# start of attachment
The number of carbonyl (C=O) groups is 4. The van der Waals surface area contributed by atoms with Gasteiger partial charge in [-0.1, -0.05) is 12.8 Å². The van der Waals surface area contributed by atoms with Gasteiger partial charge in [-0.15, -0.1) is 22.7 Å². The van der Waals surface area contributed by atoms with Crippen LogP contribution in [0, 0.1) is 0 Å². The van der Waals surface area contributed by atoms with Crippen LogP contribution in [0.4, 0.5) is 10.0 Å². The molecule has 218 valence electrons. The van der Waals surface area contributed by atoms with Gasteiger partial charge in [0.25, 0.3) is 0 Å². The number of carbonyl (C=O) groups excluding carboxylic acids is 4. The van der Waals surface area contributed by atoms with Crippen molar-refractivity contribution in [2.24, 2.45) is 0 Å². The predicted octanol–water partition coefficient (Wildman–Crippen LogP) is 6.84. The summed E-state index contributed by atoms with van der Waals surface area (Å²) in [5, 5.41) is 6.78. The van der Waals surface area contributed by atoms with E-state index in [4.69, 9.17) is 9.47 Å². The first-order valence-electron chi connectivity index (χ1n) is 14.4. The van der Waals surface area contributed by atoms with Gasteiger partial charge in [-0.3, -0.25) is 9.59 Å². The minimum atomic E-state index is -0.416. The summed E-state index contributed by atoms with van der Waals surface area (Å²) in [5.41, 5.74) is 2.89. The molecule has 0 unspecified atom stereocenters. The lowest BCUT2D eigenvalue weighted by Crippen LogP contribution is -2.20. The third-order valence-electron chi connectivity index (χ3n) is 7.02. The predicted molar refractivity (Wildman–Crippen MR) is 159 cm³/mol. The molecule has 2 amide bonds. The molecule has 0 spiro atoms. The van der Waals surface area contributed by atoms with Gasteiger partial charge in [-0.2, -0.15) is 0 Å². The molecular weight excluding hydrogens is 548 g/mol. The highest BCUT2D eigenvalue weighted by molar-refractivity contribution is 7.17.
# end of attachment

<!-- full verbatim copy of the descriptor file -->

The number of carbonyl (C=O) groups is 4. The van der Waals surface area contributed by atoms with Gasteiger partial charge in [-0.1, -0.05) is 12.8 Å². The van der Waals surface area contributed by atoms with Gasteiger partial charge in [-0.15, -0.1) is 22.7 Å². The van der Waals surface area contributed by atoms with Crippen LogP contribution in [0, 0.1) is 0 Å². The van der Waals surface area contributed by atoms with Crippen LogP contribution in [0.4, 0.5) is 10.0 Å². The molecule has 218 valence electrons. The van der Waals surface area contributed by atoms with Gasteiger partial charge in [0.25, 0.3) is 0 Å². The number of carbonyl (C=O) groups excluding carboxylic acids is 4. The van der Waals surface area contributed by atoms with Crippen molar-refractivity contribution in [2.24, 2.45) is 0 Å². The predicted octanol–water partition coefficient (Wildman–Crippen LogP) is 6.84. The summed E-state index contributed by atoms with van der Waals surface area (Å²) in [5, 5.41) is 6.78. The van der Waals surface area contributed by atoms with E-state index in [4.69, 9.17) is 9.47 Å². The first-order valence-electron chi connectivity index (χ1n) is 14.4. The van der Waals surface area contributed by atoms with Gasteiger partial charge in [-0.3, -0.25) is 9.59 Å². The minimum atomic E-state index is -0.416. The summed E-state index contributed by atoms with van der Waals surface area (Å²) in [5.41, 5.74) is 2.89. The molecule has 0 unspecified atom stereocenters. The lowest BCUT2D eigenvalue weighted by Crippen LogP contribution is -2.20. The third-order valence-electron chi connectivity index (χ3n) is 7.02. The predicted molar refractivity (Wildman–Crippen MR) is 159 cm³/mol. The molecule has 2 amide bonds. The molecule has 0 spiro atoms. The van der Waals surface area contributed by atoms with Gasteiger partial charge in [-0.2, -0.15) is 0 Å². The molecular weight excluding hydrogens is 548 g/mol. The highest BCUT2D eigenvalue weighted by molar-refractivity contribution is 7.17.